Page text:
'zebra', 'giraffe', 'backpack', 'umbrella', 'handbag', 'tie',
               'suitcase', 'frisbee', 'skis', 'snowboard', 'sports ball',
               'kite', 'baseball bat', 'baseball glove', 'skateboard',
               'surfboard', 'tennis racket', 'bottle', 'wine glass', 'cup',
               'fork', 'knife', 'spoon', 'bowl', 'banana', 'apple',
               'sandwich', 'orange', 'broccoli', 'carrot', 'hot dog', 'pizza',
               'donut', 'cake', 'chair', 'couch', 'potted plant', 'bed',
               'dining table', 'toilet', 'tv', 'laptop', 'mouse', 'remote',
               'keyboard', 'cell phone', 'microwave', 'oven', 'toaster',
               'sink', 'refrigerator', 'book', 'clock', 'vase', 'scissors',
               'teddy bear', 'hair drier', 'toothbrush']
               

This object class list effectively defines the limits of the pre-trained model. Make sure your class is in the list. If it is, you’re good to go with no more training. Otherwise, you’ll have to re-train the model with examples of your class.

Now let’s take a look at some model ouputs. The demo comes with some pre-canned images that are all impressive, but I’m always skeptical, so I’m going to test with my own image. The tennis racket object class caught my eye, so I’ll grab a random tennis image from google. And here it is… Roger Federer in action during a tennis match:

Running the image through the pretrained model is simple:


# Load a the image
image = scipy.misc.imread('federer.jpeg')

# Run detection
results = model.detect([image], verbose=1)

# Visualize results
r = results[0]
visualize.display_instances(image, r['rois'], r['masks'], r['class_ids'], 
                            class_names, r['scores'])
                            

And here is the output:

Beautiful! The bounding boxes are accurate, and the segmentation masks are just stunning. The model accurately bounds the racket, the ball, and Federer himself, and the masks seem to be nearly spot on… even following the boundaries of Roger’s flowing hair. The only mistakes seem to be clipping off the ends of his fingers.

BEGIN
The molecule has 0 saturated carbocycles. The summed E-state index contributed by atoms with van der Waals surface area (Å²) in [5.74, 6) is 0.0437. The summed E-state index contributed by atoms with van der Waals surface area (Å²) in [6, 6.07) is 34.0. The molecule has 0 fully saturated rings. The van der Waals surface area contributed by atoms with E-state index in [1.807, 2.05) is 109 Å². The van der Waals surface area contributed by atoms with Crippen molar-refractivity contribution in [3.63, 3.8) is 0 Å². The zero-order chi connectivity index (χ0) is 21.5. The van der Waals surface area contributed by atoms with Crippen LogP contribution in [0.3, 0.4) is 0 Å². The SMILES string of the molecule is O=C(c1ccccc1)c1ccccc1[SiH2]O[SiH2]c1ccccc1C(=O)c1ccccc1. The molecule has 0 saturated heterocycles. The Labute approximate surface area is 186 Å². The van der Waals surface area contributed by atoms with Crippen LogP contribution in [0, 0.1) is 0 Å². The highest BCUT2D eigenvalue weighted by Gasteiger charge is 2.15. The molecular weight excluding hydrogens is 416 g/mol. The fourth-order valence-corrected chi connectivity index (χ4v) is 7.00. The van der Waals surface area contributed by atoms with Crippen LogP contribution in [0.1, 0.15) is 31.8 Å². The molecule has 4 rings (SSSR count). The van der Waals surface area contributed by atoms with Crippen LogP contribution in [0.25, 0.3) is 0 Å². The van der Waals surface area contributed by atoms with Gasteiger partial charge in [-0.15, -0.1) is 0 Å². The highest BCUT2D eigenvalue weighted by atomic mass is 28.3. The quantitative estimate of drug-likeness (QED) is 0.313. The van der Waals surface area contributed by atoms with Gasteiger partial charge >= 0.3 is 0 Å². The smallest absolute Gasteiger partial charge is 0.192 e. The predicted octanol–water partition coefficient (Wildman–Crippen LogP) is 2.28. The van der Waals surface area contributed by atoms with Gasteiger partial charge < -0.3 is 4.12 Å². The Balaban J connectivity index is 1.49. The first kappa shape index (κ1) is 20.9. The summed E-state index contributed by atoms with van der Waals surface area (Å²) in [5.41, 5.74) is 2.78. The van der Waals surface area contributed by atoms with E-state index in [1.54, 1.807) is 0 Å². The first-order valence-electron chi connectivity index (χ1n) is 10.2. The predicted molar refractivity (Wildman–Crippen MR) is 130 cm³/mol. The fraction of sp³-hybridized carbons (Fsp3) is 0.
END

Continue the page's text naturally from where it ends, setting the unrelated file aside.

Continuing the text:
Though I only passed one image to the model, it is possible to pass a batch of images as elements of a list. Thus, when I inspect the results, I only need to look at the first element. It contains a dictionary with the following elements:

  • “rois”: “regions of interest” -image coordinates of the object bounding boxes
  • “class_ids”: class ids for the detected objects
  • “scores”: softmax confidence associated with each object class assignment
  • “masks”: a binary array indicating the segmentation boundary for each object on the image

A thought before moving on:

Though Mask R-CNN seems to work really well out of the box, it is also pretty slow. It took about 8 seconds to score a single image on my Mac, while consuming all 8 CPU cores. So, if speed is important to you, you may consider alternatives, or utilize a GPU. YOLO is one option that can perform object detection in real time:

That said, Mask R-CNN seems to perform just fine for my usecase. Let’s try another example. For my project, I need to detect cars. How will it perform if there are multiple cars to segment? Here’s an image with a lot of cars:

And Here’s the labeled ouptut image from Mask R-CNN:

Again, the performance is impressive. There doesn’t seem to be any problem with multiple objects. In my work, though, the image usually has a bit more background noise, and the objects are not so distinctly separated. Most of the time, one or more objects are occluded. Lets try an example like that:

Here’s the output:

The model appropriately juggles this confusing scene. Cows are cows, cars are cars, people are people. Even people inside of cars are identified. Despite all of the background noise and object occlusion, the performance is still pretty excellent. There are some subtle mistakes, like the truck boundary bleeding onto the bus, and a couple cows being identified as two seperate objects, but some of these mistakes may even be acceptable for a human to make.